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Amid the fanfare of Gov. Mitt Romney being declared the presidential nominee of his party, the bills passing through the House and Senate and the White House Correspondents Association dinner, a report was issued by the Department of Health and Human Service’s Substance Abuse and Mental Health Services Administration. It received almost zero coverage.

The report presents a picture of mental health in the U.S. as of 2010. Although it has been a year and half since many of the statistics were gathered, it is a wake-up call to all of us.

According to the information gathered, 4.8 percent, or 11 million Americans, had a serious mental illness in 2009. Of those who had a serious mental illness, one-fourth had a concurrent substance-abuse illness. That was only adults! Children had a higher rate of mental illness, with about one out of eight having had a mental disorder in the last year.

The problem of suicide has only been in our conscience awareness more recently. We now have hotlines and postings on bridges, but they began being more prominent in the last 30 years. The numbers are staggering. In 2007, more than 34,000 people killed themselves. Approximately 11,000 people are killed each in accidents involving drunk driving. Between suicide and drunk driving, mental illness is directly responsible for 35,000 deaths a year. That does not include statistics of those dying from murder or other forms of violence.

The good news is that one in eight adults received some kind of mental-health intervention in the last year, and half the children needing intervention received it. The bad news is that the others did not, and we do not give mental health problems the attention that they deserve.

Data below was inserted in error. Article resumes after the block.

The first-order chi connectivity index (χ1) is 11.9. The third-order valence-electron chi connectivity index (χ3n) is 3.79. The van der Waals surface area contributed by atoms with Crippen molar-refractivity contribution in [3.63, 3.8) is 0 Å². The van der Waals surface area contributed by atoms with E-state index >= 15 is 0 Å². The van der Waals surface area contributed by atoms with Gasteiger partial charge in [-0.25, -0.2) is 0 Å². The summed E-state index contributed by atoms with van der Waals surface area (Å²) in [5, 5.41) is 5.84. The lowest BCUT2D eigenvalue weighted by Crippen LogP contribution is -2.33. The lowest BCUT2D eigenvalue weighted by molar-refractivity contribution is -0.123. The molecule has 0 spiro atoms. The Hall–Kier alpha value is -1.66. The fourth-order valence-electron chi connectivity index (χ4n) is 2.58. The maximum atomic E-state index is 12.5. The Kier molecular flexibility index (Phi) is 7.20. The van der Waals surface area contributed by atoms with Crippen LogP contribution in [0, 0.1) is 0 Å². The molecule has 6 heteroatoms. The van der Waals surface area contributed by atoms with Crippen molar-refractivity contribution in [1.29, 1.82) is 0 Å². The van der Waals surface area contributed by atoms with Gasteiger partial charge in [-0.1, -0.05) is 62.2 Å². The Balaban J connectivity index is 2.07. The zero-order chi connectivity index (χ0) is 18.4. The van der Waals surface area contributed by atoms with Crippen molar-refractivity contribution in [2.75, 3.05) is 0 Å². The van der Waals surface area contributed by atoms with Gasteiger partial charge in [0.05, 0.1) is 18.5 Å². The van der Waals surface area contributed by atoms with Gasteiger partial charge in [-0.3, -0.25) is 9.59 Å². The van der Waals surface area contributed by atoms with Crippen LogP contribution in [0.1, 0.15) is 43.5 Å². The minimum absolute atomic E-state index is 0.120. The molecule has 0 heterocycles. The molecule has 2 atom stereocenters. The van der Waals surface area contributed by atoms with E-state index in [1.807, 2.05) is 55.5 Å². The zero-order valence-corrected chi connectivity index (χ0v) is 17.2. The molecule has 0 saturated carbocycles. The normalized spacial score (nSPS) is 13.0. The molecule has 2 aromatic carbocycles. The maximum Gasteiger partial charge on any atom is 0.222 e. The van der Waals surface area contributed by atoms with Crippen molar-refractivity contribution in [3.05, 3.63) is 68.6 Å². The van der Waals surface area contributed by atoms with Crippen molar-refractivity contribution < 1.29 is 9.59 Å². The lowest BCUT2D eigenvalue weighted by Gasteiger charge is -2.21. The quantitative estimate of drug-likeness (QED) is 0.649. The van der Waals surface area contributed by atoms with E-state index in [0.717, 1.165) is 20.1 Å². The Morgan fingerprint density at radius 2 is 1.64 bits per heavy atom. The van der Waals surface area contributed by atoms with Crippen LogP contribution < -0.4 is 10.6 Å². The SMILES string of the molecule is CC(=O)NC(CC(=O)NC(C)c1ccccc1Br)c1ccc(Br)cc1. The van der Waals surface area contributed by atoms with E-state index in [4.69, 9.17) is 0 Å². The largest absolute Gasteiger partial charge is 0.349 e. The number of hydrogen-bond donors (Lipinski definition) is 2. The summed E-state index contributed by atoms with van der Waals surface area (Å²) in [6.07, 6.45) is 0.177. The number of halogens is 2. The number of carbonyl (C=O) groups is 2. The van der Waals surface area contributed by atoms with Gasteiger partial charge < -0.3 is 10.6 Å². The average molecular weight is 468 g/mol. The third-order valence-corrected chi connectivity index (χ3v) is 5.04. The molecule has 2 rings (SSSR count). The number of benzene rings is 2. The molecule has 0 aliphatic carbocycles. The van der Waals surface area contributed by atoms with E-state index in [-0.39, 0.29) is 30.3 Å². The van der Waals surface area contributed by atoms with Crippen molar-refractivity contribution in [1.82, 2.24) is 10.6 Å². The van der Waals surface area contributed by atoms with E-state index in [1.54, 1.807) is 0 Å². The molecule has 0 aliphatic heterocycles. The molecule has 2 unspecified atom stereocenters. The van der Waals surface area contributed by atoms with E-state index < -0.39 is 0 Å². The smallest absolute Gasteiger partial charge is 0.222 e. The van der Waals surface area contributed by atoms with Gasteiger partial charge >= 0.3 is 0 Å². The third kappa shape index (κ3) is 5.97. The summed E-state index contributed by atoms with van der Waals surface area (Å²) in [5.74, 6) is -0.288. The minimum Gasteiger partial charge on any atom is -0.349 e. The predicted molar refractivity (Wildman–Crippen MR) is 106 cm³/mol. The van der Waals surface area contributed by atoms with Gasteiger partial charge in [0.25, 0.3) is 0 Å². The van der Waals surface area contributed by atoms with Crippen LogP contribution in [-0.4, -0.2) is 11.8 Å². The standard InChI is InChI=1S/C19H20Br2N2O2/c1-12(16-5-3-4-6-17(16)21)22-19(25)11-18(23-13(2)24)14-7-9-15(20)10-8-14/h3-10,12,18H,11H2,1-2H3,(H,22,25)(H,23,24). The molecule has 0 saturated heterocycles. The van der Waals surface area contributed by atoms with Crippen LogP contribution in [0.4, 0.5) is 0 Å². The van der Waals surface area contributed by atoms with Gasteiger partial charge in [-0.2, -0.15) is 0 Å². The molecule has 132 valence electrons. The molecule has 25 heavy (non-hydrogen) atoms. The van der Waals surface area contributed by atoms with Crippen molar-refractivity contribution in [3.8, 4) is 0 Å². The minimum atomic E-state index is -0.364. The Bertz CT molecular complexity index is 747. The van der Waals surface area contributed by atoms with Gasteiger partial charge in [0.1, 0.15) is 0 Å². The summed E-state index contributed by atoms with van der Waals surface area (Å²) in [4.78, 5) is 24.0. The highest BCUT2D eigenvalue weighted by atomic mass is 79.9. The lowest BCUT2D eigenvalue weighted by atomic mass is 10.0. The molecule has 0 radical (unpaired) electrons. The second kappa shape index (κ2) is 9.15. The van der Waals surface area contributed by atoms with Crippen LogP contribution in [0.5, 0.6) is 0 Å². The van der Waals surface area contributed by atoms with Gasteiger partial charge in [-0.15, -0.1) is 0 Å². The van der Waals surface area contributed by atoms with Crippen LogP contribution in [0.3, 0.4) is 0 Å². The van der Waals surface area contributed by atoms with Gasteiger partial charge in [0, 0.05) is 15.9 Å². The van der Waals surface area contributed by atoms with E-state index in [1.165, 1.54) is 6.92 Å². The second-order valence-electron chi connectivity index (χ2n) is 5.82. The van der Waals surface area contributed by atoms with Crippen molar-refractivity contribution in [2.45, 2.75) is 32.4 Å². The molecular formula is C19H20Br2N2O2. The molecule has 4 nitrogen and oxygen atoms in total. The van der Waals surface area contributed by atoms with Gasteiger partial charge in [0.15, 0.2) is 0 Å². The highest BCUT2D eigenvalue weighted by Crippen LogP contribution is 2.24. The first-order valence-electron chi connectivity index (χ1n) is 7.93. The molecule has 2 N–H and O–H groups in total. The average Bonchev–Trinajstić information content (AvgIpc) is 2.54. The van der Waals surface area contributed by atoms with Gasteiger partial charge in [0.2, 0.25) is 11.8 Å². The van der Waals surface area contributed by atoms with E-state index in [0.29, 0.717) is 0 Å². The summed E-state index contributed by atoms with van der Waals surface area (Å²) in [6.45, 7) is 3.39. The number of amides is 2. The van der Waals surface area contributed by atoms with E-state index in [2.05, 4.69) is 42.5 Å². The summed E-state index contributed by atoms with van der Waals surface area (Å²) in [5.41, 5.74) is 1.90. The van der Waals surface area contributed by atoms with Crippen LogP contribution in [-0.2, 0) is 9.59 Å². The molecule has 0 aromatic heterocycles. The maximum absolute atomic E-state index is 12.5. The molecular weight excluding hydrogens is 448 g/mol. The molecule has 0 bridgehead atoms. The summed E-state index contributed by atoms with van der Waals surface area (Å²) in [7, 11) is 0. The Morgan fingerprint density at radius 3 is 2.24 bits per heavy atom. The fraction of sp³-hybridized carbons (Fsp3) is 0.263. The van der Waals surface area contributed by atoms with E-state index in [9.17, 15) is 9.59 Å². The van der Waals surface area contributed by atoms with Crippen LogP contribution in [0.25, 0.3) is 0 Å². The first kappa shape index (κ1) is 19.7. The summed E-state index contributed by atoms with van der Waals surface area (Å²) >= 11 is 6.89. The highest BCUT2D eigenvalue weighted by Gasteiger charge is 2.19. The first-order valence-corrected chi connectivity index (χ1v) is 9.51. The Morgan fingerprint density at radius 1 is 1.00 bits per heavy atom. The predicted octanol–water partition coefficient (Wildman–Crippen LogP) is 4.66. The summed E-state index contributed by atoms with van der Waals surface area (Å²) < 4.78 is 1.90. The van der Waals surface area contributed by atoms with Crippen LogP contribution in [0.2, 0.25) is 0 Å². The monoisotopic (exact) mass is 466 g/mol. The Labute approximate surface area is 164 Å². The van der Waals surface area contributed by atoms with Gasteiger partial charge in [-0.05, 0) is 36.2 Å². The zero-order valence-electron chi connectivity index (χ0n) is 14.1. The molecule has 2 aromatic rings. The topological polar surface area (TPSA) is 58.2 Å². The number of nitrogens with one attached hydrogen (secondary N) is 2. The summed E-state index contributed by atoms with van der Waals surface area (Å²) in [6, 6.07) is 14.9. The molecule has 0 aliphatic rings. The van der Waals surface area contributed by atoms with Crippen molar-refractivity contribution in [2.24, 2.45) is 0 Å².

For every one of those suicides, there are family members who are directly impacted by those actions. For every drunk-driving death, there are children, wives, husbands and others who experience the pain of that loss.

We know that there has also been a prescription increase for stimulant medication for children and an enormous amount of prescriptions for anti-depressant medication for adults. Drug companies are doing well, and alternative techniques and outcomes that require intense interventions don’t do as well.

The first lady, Michele Obama, wants us to eat healthy. She is concerned about or weight and what we eat. She is right to focus on that. But, what about the way we live our lives? What about what we could do to minimize the stress and the interactions that make us mentally unbalanced?

I am not naïve enough to believe that if we change our interactions we can move the mental health needle enough to cut down on our suicide rate. It would take a whole lot more than that. We are learning about brain wiring, about inflammation and its effects on brain chemistry. We are learning that the nature/nurture controversy is very complex with many inputs from society, genes, gene expression and other interactions.

We know that Alzheimer’s disease causes about 79,000 deaths a year, diabetes about 68,000 deaths and influenza and pneumonia about 53,000. That makes suicide and drunk driving right up there. If you add murder, which I also consider the result of mental illness, you have a huge public health problem.

Other than the meetings of various professional societies and some concerned family groups and the suicide hotlines, there is little public awareness. Putting more emphasis on mental health in schools is considered “too soft” for public education. Even the press surrounding the movie “Bully” has fallen into a black hole.

Every one of us needs to take this report seriously, everyone one of us needs to pay attention the mental health of ourselves and our families and yes, our co-workers. It is just as important as diabetes. It is just as important as putting Purell on our hands so we don’t spread the flu. The flu of the mind can be as dangerous.

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